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2016
Article
Schupp, H. T., Kirmse, U., Schmälzle, R. , Flaisch, T. , & Renner, B.

Newly-formed emotional memories guide selective attention processes: Evidence from event-related potentials.

Schupp, H. T., Kirmse, U., Schmälzle, R. , Flaisch, T. , & Renner, B. (2016). Newly-formed emotional memories guide selective attention processes: Evidence from event-related potentials. Scientific Reports, 6, 28091. https://doi.org/10.1038/srep28091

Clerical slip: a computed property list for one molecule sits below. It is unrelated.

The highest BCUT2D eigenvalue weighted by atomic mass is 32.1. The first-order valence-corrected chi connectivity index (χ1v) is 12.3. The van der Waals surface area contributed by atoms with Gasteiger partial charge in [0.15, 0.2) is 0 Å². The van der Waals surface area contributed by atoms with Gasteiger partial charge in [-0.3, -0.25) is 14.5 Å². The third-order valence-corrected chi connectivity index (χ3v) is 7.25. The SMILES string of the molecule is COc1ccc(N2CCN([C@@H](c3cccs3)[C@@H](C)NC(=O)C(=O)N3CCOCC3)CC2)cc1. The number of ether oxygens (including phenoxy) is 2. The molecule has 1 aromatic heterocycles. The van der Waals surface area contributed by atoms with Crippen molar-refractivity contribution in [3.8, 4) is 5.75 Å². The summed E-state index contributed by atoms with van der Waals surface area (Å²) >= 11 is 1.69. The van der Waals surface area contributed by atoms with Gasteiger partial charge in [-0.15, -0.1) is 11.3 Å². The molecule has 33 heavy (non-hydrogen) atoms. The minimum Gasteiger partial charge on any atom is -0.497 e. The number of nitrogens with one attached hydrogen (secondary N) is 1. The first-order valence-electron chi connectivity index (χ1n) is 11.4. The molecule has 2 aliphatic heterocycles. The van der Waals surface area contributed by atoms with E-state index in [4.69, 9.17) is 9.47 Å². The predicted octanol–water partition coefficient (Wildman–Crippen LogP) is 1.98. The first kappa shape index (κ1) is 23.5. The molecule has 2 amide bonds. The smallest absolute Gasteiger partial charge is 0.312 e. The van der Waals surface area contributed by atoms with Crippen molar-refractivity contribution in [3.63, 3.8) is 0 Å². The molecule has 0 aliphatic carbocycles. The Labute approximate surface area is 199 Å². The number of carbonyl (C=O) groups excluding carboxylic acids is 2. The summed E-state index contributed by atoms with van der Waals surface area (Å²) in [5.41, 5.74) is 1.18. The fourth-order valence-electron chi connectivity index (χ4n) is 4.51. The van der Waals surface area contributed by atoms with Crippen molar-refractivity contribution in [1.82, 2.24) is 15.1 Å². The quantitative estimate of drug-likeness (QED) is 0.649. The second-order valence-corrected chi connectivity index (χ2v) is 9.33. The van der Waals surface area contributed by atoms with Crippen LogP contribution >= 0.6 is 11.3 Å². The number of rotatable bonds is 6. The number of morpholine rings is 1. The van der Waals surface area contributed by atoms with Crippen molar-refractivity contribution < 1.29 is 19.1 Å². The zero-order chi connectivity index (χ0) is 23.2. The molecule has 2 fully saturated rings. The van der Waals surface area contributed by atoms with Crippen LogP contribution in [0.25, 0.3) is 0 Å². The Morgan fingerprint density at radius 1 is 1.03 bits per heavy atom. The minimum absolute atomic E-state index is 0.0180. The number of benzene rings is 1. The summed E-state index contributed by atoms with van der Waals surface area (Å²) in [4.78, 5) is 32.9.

Emotional cues can guide selective attention processes. However, emotional stimuli can both activate long-term memory representations re ecting general world knowledge and engage newly formed memory representations representing speci c knowledge from the immediate past. Here, the self- completion feature of associative memory was utilized to assess the regulation of attention processes by newly-formed emotional memory. First, new memory representations were formed by presenting pictures depicting a person either in an erotic pose or as a portrait. Afterwards, to activate newly-built memory traces, edited pictures were presented showing only the head region of the person. ERP recordings revealed the emotional regulation of attention by newly-formed memories. Speci cally, edited pictures from the erotic compared to the portrait category elicited an early posterior negativity and late positive potential, similar to the ndings observed for the original pictures. A control condition showed that the e ect was dependent on newly-formed memory traces. Given the large number of new memories formed each day, they presumably make an important contribution to the regulation of attention in everyday life.